Times have changed. Television and print advertising can only reach a portion of your audience. Brands need to connect with consumers where consumers already are, and they are on their smartphones or tablets. In the past, brands were only able to engage in one-way communication. They would be talking at consumers rather than conversing with them. Now, brands can engage in multi-directional communication. Not only can brands directly interact with consumers and get instant feedback on their content, but consumers can pass on their content to other users via social media.
Consumers are leading brand conversation in social media. And brands are listening. The chain of communication is no longer led by the brand. The days of broadcast promotion are over. The chain of communication is linked It is going from brands to consumers, consumers to consumers, and back to the brands which are engaged in the social media conversation. This kind of communication would never been thought possible twenty years ago, but it has since prevailed and now stands as a means to collect immediate feedback from consumers and therefore co-create brand value.
Another way to get attention from your audience is done through the proper use of hashtags. The outdoor gear brand Poler Stuff is now famous for their notorious hashtags including #campvibes. The brand now has 419,000 followers on Instagram.
Online Shopping Using Social Media
The female clothing brand Made Well decided to optimize their Instagram account so that consumers are able to shop, while browsing through their posts. The brand decided to tag items on their pictures and the tags redirect consumers to their online store where they can go ahead and put in an order of the item they liked on Instagram.
Another way that brands use social media to encounter a large following is done through storytelling. A lot of content creation experts such as the HubSpot Academy or Hootsuite will argue that brands do not want to follow a brand; they want to follow a story.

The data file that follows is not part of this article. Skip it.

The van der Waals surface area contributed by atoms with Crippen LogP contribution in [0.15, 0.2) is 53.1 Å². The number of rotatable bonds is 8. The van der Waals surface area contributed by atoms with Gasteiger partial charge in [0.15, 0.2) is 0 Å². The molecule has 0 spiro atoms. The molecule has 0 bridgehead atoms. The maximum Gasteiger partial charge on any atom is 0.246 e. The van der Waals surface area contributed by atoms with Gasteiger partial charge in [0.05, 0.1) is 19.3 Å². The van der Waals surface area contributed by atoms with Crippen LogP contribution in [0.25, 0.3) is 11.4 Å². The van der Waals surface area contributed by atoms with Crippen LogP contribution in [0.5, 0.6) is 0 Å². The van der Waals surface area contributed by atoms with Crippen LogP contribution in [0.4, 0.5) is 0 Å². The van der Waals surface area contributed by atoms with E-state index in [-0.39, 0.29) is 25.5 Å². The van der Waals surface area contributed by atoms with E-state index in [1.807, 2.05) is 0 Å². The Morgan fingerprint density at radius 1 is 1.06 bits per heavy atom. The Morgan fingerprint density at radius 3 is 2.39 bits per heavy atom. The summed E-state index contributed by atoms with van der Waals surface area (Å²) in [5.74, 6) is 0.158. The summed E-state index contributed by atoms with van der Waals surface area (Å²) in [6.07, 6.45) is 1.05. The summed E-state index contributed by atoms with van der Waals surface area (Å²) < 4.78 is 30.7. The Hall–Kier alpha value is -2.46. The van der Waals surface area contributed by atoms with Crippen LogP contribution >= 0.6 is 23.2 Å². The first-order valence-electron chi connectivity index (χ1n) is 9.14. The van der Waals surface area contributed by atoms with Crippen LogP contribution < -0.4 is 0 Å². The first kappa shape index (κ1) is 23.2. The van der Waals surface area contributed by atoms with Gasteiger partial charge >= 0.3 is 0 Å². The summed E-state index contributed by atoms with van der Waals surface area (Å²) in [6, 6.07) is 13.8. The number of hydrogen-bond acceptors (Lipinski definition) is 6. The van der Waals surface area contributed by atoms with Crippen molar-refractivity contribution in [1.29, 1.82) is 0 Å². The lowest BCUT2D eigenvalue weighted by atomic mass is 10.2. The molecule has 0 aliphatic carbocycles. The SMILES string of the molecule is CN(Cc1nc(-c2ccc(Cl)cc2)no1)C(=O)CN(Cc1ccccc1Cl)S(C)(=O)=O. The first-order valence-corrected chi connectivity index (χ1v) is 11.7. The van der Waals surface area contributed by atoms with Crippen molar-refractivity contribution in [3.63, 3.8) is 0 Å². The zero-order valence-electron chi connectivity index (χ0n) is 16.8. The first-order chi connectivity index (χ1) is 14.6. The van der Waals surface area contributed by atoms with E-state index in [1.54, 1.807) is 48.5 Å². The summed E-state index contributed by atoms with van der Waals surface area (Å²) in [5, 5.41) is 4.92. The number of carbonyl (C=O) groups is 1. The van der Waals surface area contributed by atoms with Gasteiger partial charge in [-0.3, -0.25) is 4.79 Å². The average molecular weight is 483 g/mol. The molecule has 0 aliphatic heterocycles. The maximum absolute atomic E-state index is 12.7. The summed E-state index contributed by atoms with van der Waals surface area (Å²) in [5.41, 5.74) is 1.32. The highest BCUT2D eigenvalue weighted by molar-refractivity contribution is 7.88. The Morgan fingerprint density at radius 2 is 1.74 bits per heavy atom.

A lot of fitness professionals have become Instagram famous simply by posting interesting storytelling with proper hashtags and cross-promotion.
An example of this is Brock O’Hurn, a personal trainer from Florida who became famous by posting videos of himself tying up his hair in a bun. The trainer now has an international following of 1.9 million people and has relocated to Los Angeles to become a full-time brand ambassador and model. He is used by many brands including Ebb & Flow jewelry to feature their products on his Instagram page.
Oftentimes, those Instagram sensations cross-promote themselves in hope to capture some of their friends’ following. They do that on a regular basis and usually return the favor to those who have promoted them on their page.
Those Instagram sensations share their life story with their audience, from what they eat for breakfast to what they do at the gym. Their followers live vicariously through them and find their lifestyles aspirational.
In the same fashion, consumers aspire to become Internet famous as well. A good example is Austin local photographer Zilker Bark. The photographer became famous by creating an Instagram profile on which he features short clips and pictures of dogs that he meets at Austin’s Zilker Park. The Zilker Bark Instagram account now has 41,600 followers and redirects to the photographer’s website where you can contract his services. The idea is to provide free entertaining content that also features his work in order to reach a huge potential audience: people who like cute dogs.
Another example is the Loews Hotels’ "The Room You Need" campaign, which featured real-life images of guest experiences, compensating them for their contribution. In order to do so, the hotel chain reviewed more than 50,000 pictures posted on social media using the Loews Hotels hashtags and location tags. This was an attempt to market their brand for what it is; according to them, no one can be a better endorser for their brand than consumers themselves. Thus, using real guests’ pictures show that they are not using tricks or photoshopped shots to promote their locations but real-life experiences captured on social media.
Product Placement in YouTube videos
In 2014, 180LA took on an interesting project when they decided to use pop singer Meghan Trainor’s music video to promote HP. In order to do so and to ensure that the video would reach a wide audience, the agency decided to feature international online sensations in the music video such as vloggers (bloggers who post videos rather than blog entries) that already have existing followings. By doing this, they were able to reach audiences around the world. Since online personalities are more affordable than traditional celebrities, and these online celebrities’ followers are spread across the globe, it proved to be cost-efficient and highly effective.